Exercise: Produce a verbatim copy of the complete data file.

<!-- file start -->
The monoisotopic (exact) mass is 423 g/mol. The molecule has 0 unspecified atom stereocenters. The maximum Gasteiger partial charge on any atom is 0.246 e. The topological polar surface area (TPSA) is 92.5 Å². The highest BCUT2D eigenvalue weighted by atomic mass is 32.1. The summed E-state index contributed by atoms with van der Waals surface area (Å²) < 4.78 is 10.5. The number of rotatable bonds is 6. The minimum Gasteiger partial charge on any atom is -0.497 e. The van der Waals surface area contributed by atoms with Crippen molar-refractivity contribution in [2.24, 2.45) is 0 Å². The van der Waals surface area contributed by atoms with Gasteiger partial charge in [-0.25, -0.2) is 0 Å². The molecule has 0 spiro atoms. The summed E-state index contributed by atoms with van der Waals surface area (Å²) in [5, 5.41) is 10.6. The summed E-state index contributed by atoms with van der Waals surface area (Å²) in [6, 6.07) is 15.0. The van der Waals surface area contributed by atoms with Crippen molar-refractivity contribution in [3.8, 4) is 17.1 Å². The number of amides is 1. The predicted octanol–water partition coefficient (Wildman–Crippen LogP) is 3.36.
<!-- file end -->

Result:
The monoisotopic (exact) mass is 423 g/mol. The molecule has 0 unspecified atom stereocenters. The maximum Gasteiger partial charge on any atom is 0.246 e. The topological polar surface area (TPSA) is 92.5 Å². The highest BCUT2D eigenvalue weighted by atomic mass is 32.1. The summed E-state index contributed by atoms with van der Waals surface area (Å²) < 4.78 is 10.5. The number of rotatable bonds is 6. The minimum Gasteiger partial charge on any atom is -0.497 e. The van der Waals surface area contributed by atoms with Crippen molar-refractivity contribution in [2.24, 2.45) is 0 Å². The van der Waals surface area contributed by atoms with Gasteiger partial charge in [-0.25, -0.2) is 0 Å². The molecule has 0 spiro atoms. The summed E-state index contributed by atoms with van der Waals surface area (Å²) in [5, 5.41) is 10.6. The summed E-state index contributed by atoms with van der Waals surface area (Å²) in [6, 6.07) is 15.0. The van der Waals surface area contributed by atoms with Crippen molar-refractivity contribution in [3.8, 4) is 17.1 Å². The number of amides is 1. The predicted octanol–water partition coefficient (Wildman–Crippen LogP) is 3.36.